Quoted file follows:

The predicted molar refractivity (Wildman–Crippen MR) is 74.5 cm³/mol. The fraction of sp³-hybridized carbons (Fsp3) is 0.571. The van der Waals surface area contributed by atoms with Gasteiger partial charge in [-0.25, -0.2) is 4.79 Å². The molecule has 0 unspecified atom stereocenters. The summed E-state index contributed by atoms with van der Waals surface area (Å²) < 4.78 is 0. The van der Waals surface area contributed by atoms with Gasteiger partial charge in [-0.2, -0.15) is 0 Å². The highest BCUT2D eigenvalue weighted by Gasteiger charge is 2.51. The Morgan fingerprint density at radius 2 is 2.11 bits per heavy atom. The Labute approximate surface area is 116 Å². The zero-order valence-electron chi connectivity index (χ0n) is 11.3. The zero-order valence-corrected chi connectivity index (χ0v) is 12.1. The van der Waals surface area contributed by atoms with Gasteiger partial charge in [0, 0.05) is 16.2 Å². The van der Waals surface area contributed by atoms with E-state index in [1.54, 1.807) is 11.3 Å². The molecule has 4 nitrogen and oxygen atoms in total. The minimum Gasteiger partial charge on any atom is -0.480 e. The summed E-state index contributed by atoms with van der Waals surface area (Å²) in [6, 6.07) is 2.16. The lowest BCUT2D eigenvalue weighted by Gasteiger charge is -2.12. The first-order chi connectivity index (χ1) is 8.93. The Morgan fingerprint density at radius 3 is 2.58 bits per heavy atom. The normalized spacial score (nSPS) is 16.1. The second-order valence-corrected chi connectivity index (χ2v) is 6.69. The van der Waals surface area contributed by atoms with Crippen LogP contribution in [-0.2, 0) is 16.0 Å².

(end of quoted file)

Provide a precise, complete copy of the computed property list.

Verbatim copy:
The predicted molar refractivity (Wildman–Crippen MR) is 74.5 cm³/mol. The fraction of sp³-hybridized carbons (Fsp3) is 0.571. The van der Waals surface area contributed by atoms with Gasteiger partial charge in [-0.25, -0.2) is 4.79 Å². The molecule has 0 unspecified atom stereocenters. The summed E-state index contributed by atoms with van der Waals surface area (Å²) < 4.78 is 0. The van der Waals surface area contributed by atoms with Gasteiger partial charge in [-0.2, -0.15) is 0 Å². The highest BCUT2D eigenvalue weighted by Gasteiger charge is 2.51. The Morgan fingerprint density at radius 2 is 2.11 bits per heavy atom. The Labute approximate surface area is 116 Å². The zero-order valence-electron chi connectivity index (χ0n) is 11.3. The zero-order valence-corrected chi connectivity index (χ0v) is 12.1. The van der Waals surface area contributed by atoms with Gasteiger partial charge in [0, 0.05) is 16.2 Å². The van der Waals surface area contributed by atoms with E-state index in [1.54, 1.807) is 11.3 Å². The molecule has 4 nitrogen and oxygen atoms in total. The minimum Gasteiger partial charge on any atom is -0.480 e. The summed E-state index contributed by atoms with van der Waals surface area (Å²) in [6, 6.07) is 2.16. The lowest BCUT2D eigenvalue weighted by Gasteiger charge is -2.12. The first-order chi connectivity index (χ1) is 8.93. The Morgan fingerprint density at radius 3 is 2.58 bits per heavy atom. The normalized spacial score (nSPS) is 16.1. The second-order valence-corrected chi connectivity index (χ2v) is 6.69. The van der Waals surface area contributed by atoms with Crippen LogP contribution in [-0.2, 0) is 16.0 Å².